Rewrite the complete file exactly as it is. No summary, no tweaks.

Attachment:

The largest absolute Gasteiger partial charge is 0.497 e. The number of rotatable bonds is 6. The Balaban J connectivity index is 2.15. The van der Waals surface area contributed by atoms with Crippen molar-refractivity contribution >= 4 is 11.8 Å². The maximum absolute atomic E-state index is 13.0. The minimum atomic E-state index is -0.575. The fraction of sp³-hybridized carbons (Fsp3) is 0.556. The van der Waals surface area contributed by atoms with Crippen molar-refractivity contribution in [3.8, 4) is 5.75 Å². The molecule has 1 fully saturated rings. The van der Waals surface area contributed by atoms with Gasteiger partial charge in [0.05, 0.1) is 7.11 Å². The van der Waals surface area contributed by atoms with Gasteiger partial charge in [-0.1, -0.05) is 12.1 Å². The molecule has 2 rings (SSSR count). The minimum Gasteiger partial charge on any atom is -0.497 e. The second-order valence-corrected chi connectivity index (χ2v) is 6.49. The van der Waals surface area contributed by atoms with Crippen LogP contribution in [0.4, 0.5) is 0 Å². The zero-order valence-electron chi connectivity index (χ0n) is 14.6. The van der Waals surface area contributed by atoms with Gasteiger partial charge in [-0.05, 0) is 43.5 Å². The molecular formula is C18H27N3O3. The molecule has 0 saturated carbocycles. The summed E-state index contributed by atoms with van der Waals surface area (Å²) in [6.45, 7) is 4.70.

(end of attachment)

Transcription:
The largest absolute Gasteiger partial charge is 0.497 e. The number of rotatable bonds is 6. The Balaban J connectivity index is 2.15. The van der Waals surface area contributed by atoms with Crippen molar-refractivity contribution >= 4 is 11.8 Å². The maximum absolute atomic E-state index is 13.0. The minimum atomic E-state index is -0.575. The fraction of sp³-hybridized carbons (Fsp3) is 0.556. The van der Waals surface area contributed by atoms with Crippen molar-refractivity contribution in [3.8, 4) is 5.75 Å². The molecule has 1 fully saturated rings. The van der Waals surface area contributed by atoms with Gasteiger partial charge in [0.05, 0.1) is 7.11 Å². The van der Waals surface area contributed by atoms with Gasteiger partial charge in [-0.1, -0.05) is 12.1 Å². The molecule has 2 rings (SSSR count). The minimum Gasteiger partial charge on any atom is -0.497 e. The second-order valence-corrected chi connectivity index (χ2v) is 6.49. The van der Waals surface area contributed by atoms with Crippen LogP contribution in [0.4, 0.5) is 0 Å². The zero-order valence-electron chi connectivity index (χ0n) is 14.6. The van der Waals surface area contributed by atoms with Gasteiger partial charge in [-0.05, 0) is 43.5 Å². The molecular formula is C18H27N3O3. The molecule has 0 saturated carbocycles. The summed E-state index contributed by atoms with van der Waals surface area (Å²) in [6.45, 7) is 4.70.